source: Rachel Keeton
source: Rachel Keeton
|The Blue City was meant to be Oman’s big breakthrough on the global stage. For the relatively quiet Arab nation, this health and resort new town for 200,000 was intended to raise Oman’s international profile as a tourist destination. Stalled by the economic crisis, the Blue City’s future remains unclear.
The Blue City or also Al Madina A'Zarqa is Oman’s mega project of $20 billion, sitting one hundred kilometres up the coast from the capital of Muscat. In just a decade, 34 square kilometres of arid desert landscape will be turned into the most luxurious resort city in the country.
Governed by the Sultan Qaboos bin Said Al Said since July 1970, Oman is an Islamic absolute monarchy. In addition to his position as Sultan, Qaboos also serves as prime minister, defence minister, finance minister and minister of foreign affairs, giving the ruler a massive amount of direct control over the sultanate. Throughout his time in power, Qaboos has been recognized for his commitment to the country’s development and modernization by contrast to his father, Sultan Said bin Taimur, who ruled the country from 1932 until 1970, in total isolation from all other nations. This country’s transformation under the rule of Sultan Qaboos, was conditioned by Qaboos’ studies in England.
As soon as Sultan Qaboon took over the government, he immediately began a national strategy of modernization and took necessary legal steps to ensure the recognition of foreign powers to be able to build up the long-range cordial cooperation with all nations.
Within the first five years of his rule the sultan established 262 new schools and institutions, joined the League of Arab Nations and the United Nations, built the country’s first international airport and initiated a low-cost housing scheme. All of these developments were made possible by the sale of crude oil.
In the four decades since his ascension, Sultan Qaboos has effectively transformed an insular, dogmatic nation into a state that is now known for its neutrality and religious tolerance.
Despite the lack of democratic process, the sultan’s policies have generally been popular with the Omani people and have never been met with criticism.
Recently, however, the younger generation of middle-class Omanis have expressed growing impatience with what is perceived as ‘rampant corruption and nepotism’ in the upper echelons of Omani society. Because Sultan Qaboos’ power is absolute, he alone receives all the credit and all of the blame.
Unlike protests taking place in other Arab states, however, the protests were not aimed at the Sultan himself, but rather at a lack employment for the young population, as well as government corruption.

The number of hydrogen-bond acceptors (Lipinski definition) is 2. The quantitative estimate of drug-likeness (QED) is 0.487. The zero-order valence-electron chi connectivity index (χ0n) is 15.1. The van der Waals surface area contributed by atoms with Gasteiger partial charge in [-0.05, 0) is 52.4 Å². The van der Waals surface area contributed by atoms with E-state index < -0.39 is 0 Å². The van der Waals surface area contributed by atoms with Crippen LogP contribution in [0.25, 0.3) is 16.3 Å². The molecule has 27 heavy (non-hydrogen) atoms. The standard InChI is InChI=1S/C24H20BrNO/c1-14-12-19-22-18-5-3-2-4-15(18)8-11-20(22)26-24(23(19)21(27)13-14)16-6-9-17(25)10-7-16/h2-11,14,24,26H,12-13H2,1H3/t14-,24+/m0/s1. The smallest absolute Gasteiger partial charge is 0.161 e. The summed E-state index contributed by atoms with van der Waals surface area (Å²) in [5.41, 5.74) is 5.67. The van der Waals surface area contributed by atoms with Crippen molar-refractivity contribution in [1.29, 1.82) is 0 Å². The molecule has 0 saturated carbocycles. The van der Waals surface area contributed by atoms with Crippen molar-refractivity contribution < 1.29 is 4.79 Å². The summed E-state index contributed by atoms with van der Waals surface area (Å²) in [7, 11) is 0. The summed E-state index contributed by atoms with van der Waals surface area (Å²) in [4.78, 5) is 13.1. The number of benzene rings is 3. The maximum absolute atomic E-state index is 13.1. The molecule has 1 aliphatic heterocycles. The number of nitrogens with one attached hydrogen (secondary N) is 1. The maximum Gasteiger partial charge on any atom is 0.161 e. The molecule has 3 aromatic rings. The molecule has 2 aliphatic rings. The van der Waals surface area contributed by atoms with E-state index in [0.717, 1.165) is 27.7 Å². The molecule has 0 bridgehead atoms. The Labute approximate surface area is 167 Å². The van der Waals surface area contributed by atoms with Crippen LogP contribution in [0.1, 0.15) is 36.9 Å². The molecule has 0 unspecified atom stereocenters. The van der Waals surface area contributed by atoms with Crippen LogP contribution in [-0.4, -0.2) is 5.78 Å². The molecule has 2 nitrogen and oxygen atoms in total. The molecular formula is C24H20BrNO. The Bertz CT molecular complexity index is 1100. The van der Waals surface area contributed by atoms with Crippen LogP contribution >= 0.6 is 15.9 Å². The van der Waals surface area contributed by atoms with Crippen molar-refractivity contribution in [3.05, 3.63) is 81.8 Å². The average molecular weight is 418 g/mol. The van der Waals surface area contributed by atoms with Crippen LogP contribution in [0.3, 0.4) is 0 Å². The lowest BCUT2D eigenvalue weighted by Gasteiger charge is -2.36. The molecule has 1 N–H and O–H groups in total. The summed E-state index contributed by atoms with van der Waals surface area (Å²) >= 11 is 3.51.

Oman, as other states rich in oil reserves, tries to diversify its oil-based economy and utilise its seaside location. For this purpose, the government drafted the Oman’s 2020 Vision in 1998, laying out the development goals for the country. The focus is on infrastructure, shipping, tourism development, higher employment, which is all part of the creation of Blue City.
Foster + Partners’ plans for The Blue City are massive and ambitious in the Omani context. Along a triangular piece of land jutting into the Arabian Sea, the planners have designed a city for 200,000 people. The triangle is bounded on its south-western edge by a coastal highway that also links the new town to Muscat, one hundred kilometres south. Light industry parallels the highway, providing a soft edge between the interior residential areas and the unbroken desert just across the artery. Public amenities appear in small cores dotted amid the massive swath of residential program. One such core is reserved for medical and research facilities, another is dedicated to entertainment, a third to trade. The largest is designed as an education hub, with facilities ranging from kindergartens to universities. A large ‘urban core’ at the northern tip of the plan links to the city’s marina. The triangle’s interior is mostly classified as ‘green’, with a natural creek providing a source of leisure, as well as protected wetlands. Along the shore, residential communities alternate with hotels and resorts. According to Foster + Partners, the beaches lining the triangular site will be upgraded to ‘resort standards’ and the creek and wetlands (or Al Khor) will be enlarged to create a more substantial waterway. Along the Al Khor and shoreline, hotels, restaurants and shaded walkways will activate the areas. Another network of pedestrian paths will extend into the urban core.